NBA coaches share lessons in eCoach program

NBA.com Global on Feb 16, 2018 10:37 PM
NBA coaches share lessons in eCoach program
FILE - In this Dec. 3, 2016, file photo, Dallas Mavericks head coach Rick Carlisle reacts to a call during the first half of an NBA basketball game against the Chicago Bulls in Dallas. (AP Photo/LM Otero, File)

By Steve Aschburner, NBA.com

LOS ANGELES – Just because your NBA team of choice is shut down for a while over the All-Star break doesn’t mean you can’t brush up on skills, work on your game or otherwise pick the brains of the league’s brightest coaches.

eCoach, the instructional platform “powered by” the National Basketball Coaches Association, launched across all tech platforms Friday and began offering a seven-day free trial subscription in conjunction with 2018 All-Star Weekend.

eCoachBasketball is a growing library of video instruction from current and former NBA coaches and assistants, accessible now on both Android- and iOS-based devices, including phones, tablets, Apple TV, Amazon Fire or online via computer. It offers a wide range of tips and drills, can be customized to a user’s areas of interest and even allows for interactive analysis via videos shot and uploaded by subscribers.

From Friday through March 1, people may register and opt-in for seven days of free unlimited access to the site’s premium content.

“I’ve never been more excited about a business-and-basketball endeavor that [the NBCA] has done,” Dallas coach Rick Carlisle, president of the coaches association, told NBA.com. “This is a phenomenal opportunity to influence the way our game is taught throughout the world.”

More than 20 NBA coaches began working on the project more than a year ago, shooting skills and strategy “vignettes” in their NBA cities or, in many cases, during the Las Vegas Summer League last summer.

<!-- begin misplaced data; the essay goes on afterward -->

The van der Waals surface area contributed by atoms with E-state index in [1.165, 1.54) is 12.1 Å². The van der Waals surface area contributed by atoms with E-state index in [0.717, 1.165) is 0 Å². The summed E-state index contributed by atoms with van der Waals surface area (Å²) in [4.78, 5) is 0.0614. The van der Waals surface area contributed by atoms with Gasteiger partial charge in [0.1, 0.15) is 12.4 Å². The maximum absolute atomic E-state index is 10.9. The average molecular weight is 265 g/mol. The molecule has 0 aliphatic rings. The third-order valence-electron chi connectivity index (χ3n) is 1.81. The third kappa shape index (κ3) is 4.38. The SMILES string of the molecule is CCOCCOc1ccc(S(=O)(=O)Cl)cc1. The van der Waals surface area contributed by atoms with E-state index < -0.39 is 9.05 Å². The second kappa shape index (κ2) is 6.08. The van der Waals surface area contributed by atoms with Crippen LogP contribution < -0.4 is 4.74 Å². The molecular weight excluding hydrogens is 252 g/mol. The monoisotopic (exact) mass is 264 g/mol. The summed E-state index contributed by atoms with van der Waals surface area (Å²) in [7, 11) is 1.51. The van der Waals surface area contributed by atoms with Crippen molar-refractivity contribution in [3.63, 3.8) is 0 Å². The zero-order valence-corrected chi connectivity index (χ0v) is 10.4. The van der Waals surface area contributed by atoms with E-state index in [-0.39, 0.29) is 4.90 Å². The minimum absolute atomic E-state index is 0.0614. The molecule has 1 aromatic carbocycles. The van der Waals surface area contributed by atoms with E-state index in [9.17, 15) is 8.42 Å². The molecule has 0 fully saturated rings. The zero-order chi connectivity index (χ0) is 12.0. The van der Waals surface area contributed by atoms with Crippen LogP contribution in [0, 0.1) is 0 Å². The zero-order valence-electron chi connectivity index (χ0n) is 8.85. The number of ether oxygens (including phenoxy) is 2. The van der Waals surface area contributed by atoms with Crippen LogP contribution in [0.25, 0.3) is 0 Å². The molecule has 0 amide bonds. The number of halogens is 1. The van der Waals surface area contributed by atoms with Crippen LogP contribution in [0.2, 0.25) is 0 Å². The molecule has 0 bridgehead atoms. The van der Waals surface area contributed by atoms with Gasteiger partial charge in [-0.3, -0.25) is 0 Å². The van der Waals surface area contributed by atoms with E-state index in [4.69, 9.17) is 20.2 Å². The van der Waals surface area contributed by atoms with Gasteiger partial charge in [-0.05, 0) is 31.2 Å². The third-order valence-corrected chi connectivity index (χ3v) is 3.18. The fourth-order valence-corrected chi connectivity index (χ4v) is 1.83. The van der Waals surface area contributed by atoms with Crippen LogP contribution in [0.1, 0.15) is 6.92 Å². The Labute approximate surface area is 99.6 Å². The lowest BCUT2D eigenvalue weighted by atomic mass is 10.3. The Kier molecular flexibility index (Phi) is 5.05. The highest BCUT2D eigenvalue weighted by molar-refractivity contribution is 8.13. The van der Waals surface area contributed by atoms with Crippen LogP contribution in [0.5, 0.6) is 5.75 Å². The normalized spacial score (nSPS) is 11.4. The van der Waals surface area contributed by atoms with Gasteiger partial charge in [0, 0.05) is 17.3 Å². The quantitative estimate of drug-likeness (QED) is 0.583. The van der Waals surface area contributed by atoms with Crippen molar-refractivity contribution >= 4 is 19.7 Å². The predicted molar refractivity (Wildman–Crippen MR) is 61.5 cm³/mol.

Eventually, if the partnership with eCoach is a financial success, Carlisle said, proceeds would be used to aid and benefit past and present NBCA members. Premium membership for the site’s features costs $6.99 per month or $69.99 annually.

For now, though, the Mavericks coach said eCoach is exciting for its scope and potential impact.

“The audience possibilities are wide-ranging,” he said. “Anything from young kids looking for ball handling and shooting drills to practice, to accomplished coaches in countries all over the world.”

Taking a “test drive” of the site via a smartphone, a user accessed the following hoops wisdom in a matter of minutes:

- Charlotte coach Steve Clifford demonstrating a “flip and pick” offensive technique.

- Boston’s Brad Stevens putting players through a rigorous 3-on-3 halfcourt defensive drill. “When you guard great shooters setting pick-and-rolls and you’re not able to switch,” Stevens said in the video, “you’ve got to be able to cover as a team.”

- Toronto’s Dwane Casey put a lone defender up against a battery of perimeter shooters to hone shot-contesting skills and proper box-out and rebound position.

- Chicago coach Fred Hoiberg, a former NBA 3-point threat, started out with the basic of shooting, instructing viewers in everything from proper grip and foot placement to a helpful one-handed shooting drill.

That’s a wealth of information from the top coaches in basketball, all accessed with a few pokes at a touchscreen or a keyboard.

“For many years, coaches have been doing clinics worldwide,” Carlisle said. “But there’s always a desire whenever they leave for more information. ‘How can we stay current? How can we stay up to date?’ This is what eCoach is going to provide.”

Said Detroit’s Stan Van Gundy: “eCoach gives us an opportunity to share what we have learned with coaches and players around the world. For somebody like me, who’s constantly looking for new ways to improve, new ways to do things, better ways to develop our players, there’s now a library of information that I can access quickly and easily.”

It's hard to imagine any of these competitive individuals giving away trade secrets, right? Then again, every team gets scouted down to the most minor detail now. Every moment of every play of every game has been captured on video for years now. What’s secret often boils down to execution and resourcefulness at the right time.

“Where we’re coming from is,” Carlisle said, “it’s better to share and raise the level of everyone’s game, and push the envelope for more creativity, than to just keep things ‘secret.’”

To learn more about eCoachBasketball and register for its free seven-day trial subscription, go to www.ecoach.coach/basketball

Steve Aschburner has written about the NBA since 1980. You can e-mail him here, find his archive here and follow him on Twitter.

The views on this page do not necessarily reflect the views of the NBA, its clubs or Turner Broadcasting.

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